Tip #1: Make a film. You don’t need another tip. (But if you do, read about it on this blog.)
Over a week ago my team and I participated in the 48 hour film project.
I think. It’s all a bit fuzzy.
Friday night my DP, editor, sound guy, co-writer and I drove to the mall where the whole kick-off was supposed to go down. We tried to relax by eating supper ahead of time, but that didn’t really work for me. Maybe outwardly I ate food and said words, but inside I was running around in circles and screaming.
Wigging out, as I’m always accusing others of doing.
My DP and I finally made it to the event room, where we stared at a staircase for about an hour until the actual ceremony thing started. I think we chatted with fellow filmmakers. I remember laughing appropriately and smiling too much.
Announcements. Rules. Blah blah blah I’M ABOUT TO DO A 48 blah blah blah….
THEN. The announcer guy gave us the elements:
Line of dialog: Let’s take it from the top (let us take it from the top).
Character: Celebrity chef Deborah Gordon.
Prop: A necklace.
Okay, those are all pretty cool. I mean, a necklace is easy. That dialog can be worked into anything. A celebrity chef…I can work with that.
Like good little filmmakers and producers, we wrote it all down and my DP texted it to our editor, because my hands shook too much. Stupid hands. I was doing so well hiding that nervousness. I guess they didn’t get the memo.
“DefineUncommon,” the announcer called. That was my cue to walk to the front. I wove in between the chairs and I didn’t even trip. I reached my hand into a hat (I’m pretty sure it was a hat…) to pull out our GENRE.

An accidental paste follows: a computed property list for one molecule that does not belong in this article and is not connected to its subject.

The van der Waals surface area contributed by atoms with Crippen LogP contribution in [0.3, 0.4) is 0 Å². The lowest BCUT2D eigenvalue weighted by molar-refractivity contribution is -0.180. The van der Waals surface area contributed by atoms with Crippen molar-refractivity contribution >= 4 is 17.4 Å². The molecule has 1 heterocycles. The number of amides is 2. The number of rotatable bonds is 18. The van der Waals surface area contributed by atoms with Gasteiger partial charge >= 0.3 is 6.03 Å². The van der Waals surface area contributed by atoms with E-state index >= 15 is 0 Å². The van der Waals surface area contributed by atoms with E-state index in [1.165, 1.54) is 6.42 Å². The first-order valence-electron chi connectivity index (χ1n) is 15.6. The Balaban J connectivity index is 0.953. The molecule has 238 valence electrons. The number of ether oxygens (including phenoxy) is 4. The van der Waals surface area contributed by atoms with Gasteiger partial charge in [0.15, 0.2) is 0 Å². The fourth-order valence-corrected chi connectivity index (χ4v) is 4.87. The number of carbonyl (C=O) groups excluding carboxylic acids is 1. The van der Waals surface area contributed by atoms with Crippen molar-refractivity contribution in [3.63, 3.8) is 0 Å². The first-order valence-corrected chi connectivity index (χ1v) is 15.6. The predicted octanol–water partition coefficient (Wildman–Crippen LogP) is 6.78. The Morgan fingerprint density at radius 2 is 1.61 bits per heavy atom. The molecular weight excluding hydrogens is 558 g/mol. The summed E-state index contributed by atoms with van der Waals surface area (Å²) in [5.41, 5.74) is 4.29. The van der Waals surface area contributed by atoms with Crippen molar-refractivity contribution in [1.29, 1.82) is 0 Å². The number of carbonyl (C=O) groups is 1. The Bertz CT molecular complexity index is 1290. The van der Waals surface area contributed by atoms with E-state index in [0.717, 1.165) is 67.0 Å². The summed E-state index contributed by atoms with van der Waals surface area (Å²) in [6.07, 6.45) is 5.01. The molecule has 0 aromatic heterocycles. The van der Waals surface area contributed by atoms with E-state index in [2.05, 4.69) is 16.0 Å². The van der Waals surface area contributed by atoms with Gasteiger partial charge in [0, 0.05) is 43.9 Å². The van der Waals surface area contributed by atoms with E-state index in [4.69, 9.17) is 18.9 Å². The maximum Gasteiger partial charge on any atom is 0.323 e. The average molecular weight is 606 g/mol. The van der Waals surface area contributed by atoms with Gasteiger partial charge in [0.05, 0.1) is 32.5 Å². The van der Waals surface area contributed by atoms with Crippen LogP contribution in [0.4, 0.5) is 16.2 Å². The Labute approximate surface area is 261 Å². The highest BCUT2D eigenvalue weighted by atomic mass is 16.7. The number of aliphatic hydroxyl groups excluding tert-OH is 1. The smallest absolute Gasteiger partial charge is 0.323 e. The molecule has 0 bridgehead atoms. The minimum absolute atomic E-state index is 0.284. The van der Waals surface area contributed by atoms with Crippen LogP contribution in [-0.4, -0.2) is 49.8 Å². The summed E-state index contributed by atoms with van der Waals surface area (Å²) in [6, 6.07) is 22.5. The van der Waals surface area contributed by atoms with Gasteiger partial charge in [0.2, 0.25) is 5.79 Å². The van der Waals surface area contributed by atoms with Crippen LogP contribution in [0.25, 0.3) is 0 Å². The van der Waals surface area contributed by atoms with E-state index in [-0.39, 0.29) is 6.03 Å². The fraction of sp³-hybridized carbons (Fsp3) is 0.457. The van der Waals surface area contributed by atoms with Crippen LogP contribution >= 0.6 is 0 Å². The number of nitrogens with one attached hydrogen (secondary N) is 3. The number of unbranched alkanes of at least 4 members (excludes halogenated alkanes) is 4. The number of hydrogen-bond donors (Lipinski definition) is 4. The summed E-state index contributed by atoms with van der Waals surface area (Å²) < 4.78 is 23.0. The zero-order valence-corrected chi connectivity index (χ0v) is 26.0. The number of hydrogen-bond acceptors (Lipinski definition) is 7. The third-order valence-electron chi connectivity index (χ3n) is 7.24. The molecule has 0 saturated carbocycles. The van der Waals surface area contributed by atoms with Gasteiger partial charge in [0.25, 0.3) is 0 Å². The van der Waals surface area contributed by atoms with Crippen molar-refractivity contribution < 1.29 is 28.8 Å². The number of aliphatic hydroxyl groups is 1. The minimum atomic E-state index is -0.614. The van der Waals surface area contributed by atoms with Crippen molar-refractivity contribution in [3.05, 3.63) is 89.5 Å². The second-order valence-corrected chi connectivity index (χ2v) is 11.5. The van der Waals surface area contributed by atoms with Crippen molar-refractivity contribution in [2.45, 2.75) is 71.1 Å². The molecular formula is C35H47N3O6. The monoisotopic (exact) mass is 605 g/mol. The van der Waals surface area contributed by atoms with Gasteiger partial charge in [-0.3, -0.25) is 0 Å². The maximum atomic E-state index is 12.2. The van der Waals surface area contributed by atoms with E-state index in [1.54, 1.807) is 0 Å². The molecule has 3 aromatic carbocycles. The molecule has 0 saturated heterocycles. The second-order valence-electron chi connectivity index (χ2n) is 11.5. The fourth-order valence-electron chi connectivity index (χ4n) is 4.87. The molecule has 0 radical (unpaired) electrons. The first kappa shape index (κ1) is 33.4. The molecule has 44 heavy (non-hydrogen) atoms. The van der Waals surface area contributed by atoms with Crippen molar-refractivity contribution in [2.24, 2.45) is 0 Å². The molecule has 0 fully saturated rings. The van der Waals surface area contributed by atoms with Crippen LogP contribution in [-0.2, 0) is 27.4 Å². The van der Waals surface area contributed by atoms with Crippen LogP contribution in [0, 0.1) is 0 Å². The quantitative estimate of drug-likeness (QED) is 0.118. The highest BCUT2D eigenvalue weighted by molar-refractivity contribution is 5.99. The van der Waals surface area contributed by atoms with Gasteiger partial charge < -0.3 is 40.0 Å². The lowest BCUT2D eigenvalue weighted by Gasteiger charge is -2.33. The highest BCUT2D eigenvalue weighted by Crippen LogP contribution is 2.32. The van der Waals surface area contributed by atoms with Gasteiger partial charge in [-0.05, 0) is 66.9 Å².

That tiny piece of paper flipped open in my hand. ROMANCE, it said. Romance. What in the monkey…?
I made my way back to my seat. I sat. I hope. And I made my DP text our genre. And I took a deep breath.
I have never written a romance film, I thought. I just haven’t done it. How am I going to write one in a few hours? How am I going to film it? How can I know that I won’t let my team down because of my inexperience in this genre?
You know what I was doing?
But my DP leaned over and asked if we were going to keep the genre. See, we have the opportunity to draw a wild card. The wild cards are ALL harder than the normal genres. All of them. And I said, “I don’t think we should.”
He said, “Me neither. We got this. I think we got this.”
I thought of my team: twenty some people. I thought of my actors: half a dozen. I thought of my editors and my co-writer waiting out in the mall.
And I thought, “We can do this.”
Because the 48, and all filmmaking really, isn’t about one person. It’s a team.
Here’s a trailer for our film: